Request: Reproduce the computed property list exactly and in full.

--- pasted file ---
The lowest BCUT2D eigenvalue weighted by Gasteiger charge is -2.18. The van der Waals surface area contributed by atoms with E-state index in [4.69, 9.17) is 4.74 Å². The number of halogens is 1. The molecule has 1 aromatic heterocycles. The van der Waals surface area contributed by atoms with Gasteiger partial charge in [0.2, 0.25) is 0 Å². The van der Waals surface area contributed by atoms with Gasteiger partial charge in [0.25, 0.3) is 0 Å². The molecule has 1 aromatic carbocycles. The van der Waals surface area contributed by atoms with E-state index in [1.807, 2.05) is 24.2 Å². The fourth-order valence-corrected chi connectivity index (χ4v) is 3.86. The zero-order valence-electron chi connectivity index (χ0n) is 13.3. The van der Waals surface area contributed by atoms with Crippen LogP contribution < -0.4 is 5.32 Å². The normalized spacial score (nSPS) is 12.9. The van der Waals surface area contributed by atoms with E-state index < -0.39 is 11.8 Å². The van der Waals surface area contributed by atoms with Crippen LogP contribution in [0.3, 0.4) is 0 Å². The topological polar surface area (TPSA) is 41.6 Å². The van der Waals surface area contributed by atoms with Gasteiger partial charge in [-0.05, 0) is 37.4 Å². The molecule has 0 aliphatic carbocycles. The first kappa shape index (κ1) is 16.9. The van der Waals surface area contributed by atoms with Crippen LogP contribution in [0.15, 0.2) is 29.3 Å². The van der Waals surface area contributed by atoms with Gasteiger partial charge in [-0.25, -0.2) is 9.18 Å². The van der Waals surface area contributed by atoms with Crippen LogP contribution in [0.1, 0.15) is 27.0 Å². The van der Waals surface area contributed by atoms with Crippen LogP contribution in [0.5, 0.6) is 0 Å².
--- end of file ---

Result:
The lowest BCUT2D eigenvalue weighted by Gasteiger charge is -2.18. The van der Waals surface area contributed by atoms with E-state index in [4.69, 9.17) is 4.74 Å². The number of halogens is 1. The molecule has 1 aromatic heterocycles. The van der Waals surface area contributed by atoms with Gasteiger partial charge in [0.2, 0.25) is 0 Å². The van der Waals surface area contributed by atoms with Gasteiger partial charge in [0.25, 0.3) is 0 Å². The molecule has 1 aromatic carbocycles. The van der Waals surface area contributed by atoms with E-state index in [1.807, 2.05) is 24.2 Å². The fourth-order valence-corrected chi connectivity index (χ4v) is 3.86. The zero-order valence-electron chi connectivity index (χ0n) is 13.3. The van der Waals surface area contributed by atoms with Crippen LogP contribution < -0.4 is 5.32 Å². The normalized spacial score (nSPS) is 12.9. The van der Waals surface area contributed by atoms with E-state index < -0.39 is 11.8 Å². The van der Waals surface area contributed by atoms with Crippen LogP contribution in [0.3, 0.4) is 0 Å². The topological polar surface area (TPSA) is 41.6 Å². The van der Waals surface area contributed by atoms with Gasteiger partial charge in [-0.05, 0) is 37.4 Å². The molecule has 0 aliphatic carbocycles. The first kappa shape index (κ1) is 16.9. The van der Waals surface area contributed by atoms with Crippen LogP contribution in [0.15, 0.2) is 29.3 Å². The van der Waals surface area contributed by atoms with Gasteiger partial charge in [-0.25, -0.2) is 9.18 Å². The van der Waals surface area contributed by atoms with Crippen LogP contribution in [0.1, 0.15) is 27.0 Å². The van der Waals surface area contributed by atoms with Crippen LogP contribution in [0.5, 0.6) is 0 Å².